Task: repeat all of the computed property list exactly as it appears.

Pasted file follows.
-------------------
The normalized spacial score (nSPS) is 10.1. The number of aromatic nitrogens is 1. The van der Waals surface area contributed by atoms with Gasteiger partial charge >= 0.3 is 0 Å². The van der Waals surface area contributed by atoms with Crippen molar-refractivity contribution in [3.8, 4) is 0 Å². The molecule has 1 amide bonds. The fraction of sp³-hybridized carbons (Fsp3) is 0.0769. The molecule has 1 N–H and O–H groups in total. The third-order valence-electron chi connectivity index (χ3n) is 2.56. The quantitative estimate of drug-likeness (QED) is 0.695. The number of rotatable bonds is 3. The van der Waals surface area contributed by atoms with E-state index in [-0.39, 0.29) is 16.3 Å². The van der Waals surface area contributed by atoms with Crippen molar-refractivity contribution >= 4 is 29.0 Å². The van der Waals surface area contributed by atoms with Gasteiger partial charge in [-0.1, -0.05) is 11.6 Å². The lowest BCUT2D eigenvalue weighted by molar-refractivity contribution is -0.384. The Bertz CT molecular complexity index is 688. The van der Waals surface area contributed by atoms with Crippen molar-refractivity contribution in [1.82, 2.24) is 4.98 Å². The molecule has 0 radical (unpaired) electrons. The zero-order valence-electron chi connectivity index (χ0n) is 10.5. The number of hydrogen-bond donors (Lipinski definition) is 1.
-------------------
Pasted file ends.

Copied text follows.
The normalized spacial score (nSPS) is 10.1. The number of aromatic nitrogens is 1. The van der Waals surface area contributed by atoms with Gasteiger partial charge >= 0.3 is 0 Å². The van der Waals surface area contributed by atoms with Crippen molar-refractivity contribution in [3.8, 4) is 0 Å². The molecule has 1 amide bonds. The fraction of sp³-hybridized carbons (Fsp3) is 0.0769. The molecule has 1 N–H and O–H groups in total. The third-order valence-electron chi connectivity index (χ3n) is 2.56. The quantitative estimate of drug-likeness (QED) is 0.695. The number of rotatable bonds is 3. The van der Waals surface area contributed by atoms with E-state index in [-0.39, 0.29) is 16.3 Å². The van der Waals surface area contributed by atoms with Crippen molar-refractivity contribution >= 4 is 29.0 Å². The van der Waals surface area contributed by atoms with Gasteiger partial charge in [-0.1, -0.05) is 11.6 Å². The lowest BCUT2D eigenvalue weighted by molar-refractivity contribution is -0.384. The Bertz CT molecular complexity index is 688. The van der Waals surface area contributed by atoms with Crippen molar-refractivity contribution in [1.82, 2.24) is 4.98 Å². The molecule has 0 radical (unpaired) electrons. The zero-order valence-electron chi connectivity index (χ0n) is 10.5. The number of hydrogen-bond donors (Lipinski definition) is 1.